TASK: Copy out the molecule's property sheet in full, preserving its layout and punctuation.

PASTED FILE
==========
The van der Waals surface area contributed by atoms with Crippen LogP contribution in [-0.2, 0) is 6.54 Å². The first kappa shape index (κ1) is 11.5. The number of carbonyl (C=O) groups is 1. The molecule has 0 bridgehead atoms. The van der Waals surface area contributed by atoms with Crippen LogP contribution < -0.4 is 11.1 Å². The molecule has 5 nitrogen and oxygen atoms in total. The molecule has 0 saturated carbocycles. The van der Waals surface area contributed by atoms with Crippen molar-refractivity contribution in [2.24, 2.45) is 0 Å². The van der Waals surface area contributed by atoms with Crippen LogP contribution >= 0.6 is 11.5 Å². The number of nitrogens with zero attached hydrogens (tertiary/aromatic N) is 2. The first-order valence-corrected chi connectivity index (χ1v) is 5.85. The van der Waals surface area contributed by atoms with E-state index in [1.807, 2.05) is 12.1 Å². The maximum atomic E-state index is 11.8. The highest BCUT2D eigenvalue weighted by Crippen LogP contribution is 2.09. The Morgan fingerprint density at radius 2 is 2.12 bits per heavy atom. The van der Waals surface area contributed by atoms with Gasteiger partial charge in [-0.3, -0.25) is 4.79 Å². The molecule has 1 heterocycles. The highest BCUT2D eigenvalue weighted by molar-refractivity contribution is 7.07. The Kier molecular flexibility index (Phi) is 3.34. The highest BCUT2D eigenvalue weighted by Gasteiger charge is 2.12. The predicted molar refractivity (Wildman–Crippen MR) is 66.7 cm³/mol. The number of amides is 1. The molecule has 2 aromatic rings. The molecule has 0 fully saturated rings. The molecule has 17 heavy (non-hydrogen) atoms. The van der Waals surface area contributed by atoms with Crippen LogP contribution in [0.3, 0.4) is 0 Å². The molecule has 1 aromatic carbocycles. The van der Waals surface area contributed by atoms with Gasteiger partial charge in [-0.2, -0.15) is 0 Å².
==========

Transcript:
The van der Waals surface area contributed by atoms with Crippen LogP contribution in [-0.2, 0) is 6.54 Å². The first kappa shape index (κ1) is 11.5. The number of carbonyl (C=O) groups is 1. The molecule has 0 bridgehead atoms. The van der Waals surface area contributed by atoms with Crippen LogP contribution < -0.4 is 11.1 Å². The molecule has 5 nitrogen and oxygen atoms in total. The molecule has 0 saturated carbocycles. The van der Waals surface area contributed by atoms with Crippen molar-refractivity contribution in [2.24, 2.45) is 0 Å². The van der Waals surface area contributed by atoms with Crippen LogP contribution >= 0.6 is 11.5 Å². The number of nitrogens with zero attached hydrogens (tertiary/aromatic N) is 2. The first-order valence-corrected chi connectivity index (χ1v) is 5.85. The van der Waals surface area contributed by atoms with E-state index in [1.807, 2.05) is 12.1 Å². The maximum atomic E-state index is 11.8. The highest BCUT2D eigenvalue weighted by Crippen LogP contribution is 2.09. The Morgan fingerprint density at radius 2 is 2.12 bits per heavy atom. The van der Waals surface area contributed by atoms with Gasteiger partial charge in [-0.3, -0.25) is 4.79 Å². The molecule has 1 heterocycles. The highest BCUT2D eigenvalue weighted by molar-refractivity contribution is 7.07. The Kier molecular flexibility index (Phi) is 3.34. The highest BCUT2D eigenvalue weighted by Gasteiger charge is 2.12. The predicted molar refractivity (Wildman–Crippen MR) is 66.7 cm³/mol. The number of amides is 1. The molecule has 2 aromatic rings. The molecule has 0 fully saturated rings. The molecule has 17 heavy (non-hydrogen) atoms. The van der Waals surface area contributed by atoms with Crippen LogP contribution in [0.3, 0.4) is 0 Å². The molecule has 1 aromatic carbocycles. The van der Waals surface area contributed by atoms with Gasteiger partial charge in [-0.2, -0.15) is 0 Å².